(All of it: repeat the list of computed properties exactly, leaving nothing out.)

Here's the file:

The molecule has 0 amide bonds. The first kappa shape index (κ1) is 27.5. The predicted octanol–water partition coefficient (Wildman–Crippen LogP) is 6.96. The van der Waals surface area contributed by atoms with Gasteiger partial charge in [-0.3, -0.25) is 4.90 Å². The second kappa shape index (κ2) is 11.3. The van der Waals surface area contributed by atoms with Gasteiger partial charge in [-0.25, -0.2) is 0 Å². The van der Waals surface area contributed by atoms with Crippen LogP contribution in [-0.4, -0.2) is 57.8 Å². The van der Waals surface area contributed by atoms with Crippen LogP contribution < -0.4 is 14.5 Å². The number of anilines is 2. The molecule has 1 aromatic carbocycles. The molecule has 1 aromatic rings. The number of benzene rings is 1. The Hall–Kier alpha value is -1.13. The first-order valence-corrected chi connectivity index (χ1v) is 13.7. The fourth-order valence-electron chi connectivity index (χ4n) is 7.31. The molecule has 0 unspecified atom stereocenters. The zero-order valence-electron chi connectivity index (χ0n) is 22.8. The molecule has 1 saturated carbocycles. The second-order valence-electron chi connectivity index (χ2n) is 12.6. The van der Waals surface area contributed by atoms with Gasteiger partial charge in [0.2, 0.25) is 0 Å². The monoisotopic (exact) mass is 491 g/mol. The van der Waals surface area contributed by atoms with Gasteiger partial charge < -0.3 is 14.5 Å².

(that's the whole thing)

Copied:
The molecule has 0 amide bonds. The first kappa shape index (κ1) is 27.5. The predicted octanol–water partition coefficient (Wildman–Crippen LogP) is 6.96. The van der Waals surface area contributed by atoms with Gasteiger partial charge in [-0.3, -0.25) is 4.90 Å². The second kappa shape index (κ2) is 11.3. The van der Waals surface area contributed by atoms with Gasteiger partial charge in [-0.25, -0.2) is 0 Å². The van der Waals surface area contributed by atoms with Crippen LogP contribution in [-0.4, -0.2) is 57.8 Å². The van der Waals surface area contributed by atoms with Crippen LogP contribution < -0.4 is 14.5 Å². The number of anilines is 2. The molecule has 1 aromatic carbocycles. The molecule has 1 aromatic rings. The number of benzene rings is 1. The Hall–Kier alpha value is -1.13. The first-order valence-corrected chi connectivity index (χ1v) is 13.7. The fourth-order valence-electron chi connectivity index (χ4n) is 7.31. The molecule has 0 unspecified atom stereocenters. The zero-order valence-electron chi connectivity index (χ0n) is 22.8. The molecule has 1 saturated carbocycles. The second-order valence-electron chi connectivity index (χ2n) is 12.6. The van der Waals surface area contributed by atoms with Gasteiger partial charge in [0.2, 0.25) is 0 Å². The monoisotopic (exact) mass is 491 g/mol. The van der Waals surface area contributed by atoms with Gasteiger partial charge < -0.3 is 14.5 Å².